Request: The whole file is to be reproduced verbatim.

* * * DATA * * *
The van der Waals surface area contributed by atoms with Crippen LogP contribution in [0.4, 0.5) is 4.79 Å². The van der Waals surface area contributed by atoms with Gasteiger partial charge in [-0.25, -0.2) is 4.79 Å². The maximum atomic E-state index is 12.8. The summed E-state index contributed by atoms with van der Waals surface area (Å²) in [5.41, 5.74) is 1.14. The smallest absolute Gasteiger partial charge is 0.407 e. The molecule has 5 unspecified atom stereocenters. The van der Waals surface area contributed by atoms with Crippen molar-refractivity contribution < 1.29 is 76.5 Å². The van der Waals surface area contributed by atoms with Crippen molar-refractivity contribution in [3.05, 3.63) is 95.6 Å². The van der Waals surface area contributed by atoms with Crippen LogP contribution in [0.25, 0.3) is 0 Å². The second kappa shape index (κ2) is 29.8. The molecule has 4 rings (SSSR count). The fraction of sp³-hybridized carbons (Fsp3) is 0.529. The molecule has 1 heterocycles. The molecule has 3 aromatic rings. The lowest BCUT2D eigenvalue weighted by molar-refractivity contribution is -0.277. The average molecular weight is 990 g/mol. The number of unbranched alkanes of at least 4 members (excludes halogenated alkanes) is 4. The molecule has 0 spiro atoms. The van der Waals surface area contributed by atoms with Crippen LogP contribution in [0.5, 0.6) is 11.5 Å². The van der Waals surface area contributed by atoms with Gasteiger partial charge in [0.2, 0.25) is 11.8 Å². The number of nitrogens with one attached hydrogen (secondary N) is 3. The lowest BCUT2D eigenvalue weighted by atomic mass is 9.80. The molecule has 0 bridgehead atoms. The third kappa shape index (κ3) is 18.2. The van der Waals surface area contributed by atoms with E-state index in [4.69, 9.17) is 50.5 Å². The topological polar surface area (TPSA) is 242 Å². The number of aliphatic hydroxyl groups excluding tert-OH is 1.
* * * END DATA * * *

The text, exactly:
The van der Waals surface area contributed by atoms with Crippen LogP contribution in [0.4, 0.5) is 4.79 Å². The van der Waals surface area contributed by atoms with Gasteiger partial charge in [-0.25, -0.2) is 4.79 Å². The maximum atomic E-state index is 12.8. The summed E-state index contributed by atoms with van der Waals surface area (Å²) in [5.41, 5.74) is 1.14. The smallest absolute Gasteiger partial charge is 0.407 e. The molecule has 5 unspecified atom stereocenters. The van der Waals surface area contributed by atoms with Crippen molar-refractivity contribution < 1.29 is 76.5 Å². The van der Waals surface area contributed by atoms with Crippen molar-refractivity contribution in [3.05, 3.63) is 95.6 Å². The van der Waals surface area contributed by atoms with Crippen LogP contribution in [0.25, 0.3) is 0 Å². The second kappa shape index (κ2) is 29.8. The molecule has 4 rings (SSSR count). The fraction of sp³-hybridized carbons (Fsp3) is 0.529. The molecule has 1 heterocycles. The molecule has 3 aromatic rings. The lowest BCUT2D eigenvalue weighted by molar-refractivity contribution is -0.277. The average molecular weight is 990 g/mol. The number of unbranched alkanes of at least 4 members (excludes halogenated alkanes) is 4. The molecule has 0 spiro atoms. The van der Waals surface area contributed by atoms with Crippen LogP contribution in [0.5, 0.6) is 11.5 Å². The van der Waals surface area contributed by atoms with Gasteiger partial charge in [0.2, 0.25) is 11.8 Å². The number of nitrogens with one attached hydrogen (secondary N) is 3. The lowest BCUT2D eigenvalue weighted by atomic mass is 9.80. The molecule has 0 bridgehead atoms. The third kappa shape index (κ3) is 18.2. The van der Waals surface area contributed by atoms with E-state index in [4.69, 9.17) is 50.5 Å². The topological polar surface area (TPSA) is 242 Å². The number of aliphatic hydroxyl groups excluding tert-OH is 1.